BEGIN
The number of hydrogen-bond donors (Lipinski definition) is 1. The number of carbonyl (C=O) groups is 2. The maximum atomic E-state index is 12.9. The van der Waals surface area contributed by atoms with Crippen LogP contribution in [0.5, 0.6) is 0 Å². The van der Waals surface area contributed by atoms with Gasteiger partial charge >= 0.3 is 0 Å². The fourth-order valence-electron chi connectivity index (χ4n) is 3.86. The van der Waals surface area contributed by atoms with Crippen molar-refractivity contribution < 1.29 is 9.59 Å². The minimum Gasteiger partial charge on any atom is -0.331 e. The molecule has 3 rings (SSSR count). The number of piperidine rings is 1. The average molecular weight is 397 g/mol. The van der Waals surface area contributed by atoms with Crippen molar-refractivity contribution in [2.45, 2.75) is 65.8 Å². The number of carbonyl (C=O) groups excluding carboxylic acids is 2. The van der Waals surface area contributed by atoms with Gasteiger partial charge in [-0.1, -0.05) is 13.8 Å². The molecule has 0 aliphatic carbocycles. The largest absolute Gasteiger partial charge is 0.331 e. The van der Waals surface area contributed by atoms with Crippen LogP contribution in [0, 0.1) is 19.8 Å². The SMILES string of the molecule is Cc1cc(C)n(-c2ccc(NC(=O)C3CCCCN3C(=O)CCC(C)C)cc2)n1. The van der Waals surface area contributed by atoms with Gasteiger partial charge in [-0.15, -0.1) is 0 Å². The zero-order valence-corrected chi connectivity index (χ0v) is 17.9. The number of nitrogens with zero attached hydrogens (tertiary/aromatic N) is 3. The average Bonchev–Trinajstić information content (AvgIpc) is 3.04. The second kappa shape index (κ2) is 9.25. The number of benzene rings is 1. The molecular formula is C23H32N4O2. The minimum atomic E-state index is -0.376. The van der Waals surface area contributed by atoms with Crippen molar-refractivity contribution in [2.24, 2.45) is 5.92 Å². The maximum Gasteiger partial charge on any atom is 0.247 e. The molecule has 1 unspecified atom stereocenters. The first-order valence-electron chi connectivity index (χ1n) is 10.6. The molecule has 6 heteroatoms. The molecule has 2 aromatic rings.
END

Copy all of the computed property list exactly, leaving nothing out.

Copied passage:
The number of hydrogen-bond donors (Lipinski definition) is 1. The number of carbonyl (C=O) groups is 2. The maximum atomic E-state index is 12.9. The van der Waals surface area contributed by atoms with Crippen LogP contribution in [0.5, 0.6) is 0 Å². The van der Waals surface area contributed by atoms with Gasteiger partial charge >= 0.3 is 0 Å². The fourth-order valence-electron chi connectivity index (χ4n) is 3.86. The van der Waals surface area contributed by atoms with Crippen molar-refractivity contribution < 1.29 is 9.59 Å². The minimum Gasteiger partial charge on any atom is -0.331 e. The molecule has 3 rings (SSSR count). The number of piperidine rings is 1. The average molecular weight is 397 g/mol. The van der Waals surface area contributed by atoms with Crippen molar-refractivity contribution in [2.45, 2.75) is 65.8 Å². The number of carbonyl (C=O) groups excluding carboxylic acids is 2. The van der Waals surface area contributed by atoms with Gasteiger partial charge in [-0.1, -0.05) is 13.8 Å². The molecule has 0 aliphatic carbocycles. The largest absolute Gasteiger partial charge is 0.331 e. The van der Waals surface area contributed by atoms with Crippen LogP contribution in [0, 0.1) is 19.8 Å². The SMILES string of the molecule is Cc1cc(C)n(-c2ccc(NC(=O)C3CCCCN3C(=O)CCC(C)C)cc2)n1. The van der Waals surface area contributed by atoms with Gasteiger partial charge in [-0.15, -0.1) is 0 Å². The zero-order valence-corrected chi connectivity index (χ0v) is 17.9. The number of nitrogens with zero attached hydrogens (tertiary/aromatic N) is 3. The average Bonchev–Trinajstić information content (AvgIpc) is 3.04. The second kappa shape index (κ2) is 9.25. The number of benzene rings is 1. The molecular formula is C23H32N4O2. The minimum atomic E-state index is -0.376. The van der Waals surface area contributed by atoms with Crippen molar-refractivity contribution in [2.24, 2.45) is 5.92 Å². The maximum Gasteiger partial charge on any atom is 0.247 e. The molecule has 1 unspecified atom stereocenters. The first-order valence-electron chi connectivity index (χ1n) is 10.6. The molecule has 6 heteroatoms. The molecule has 2 aromatic rings.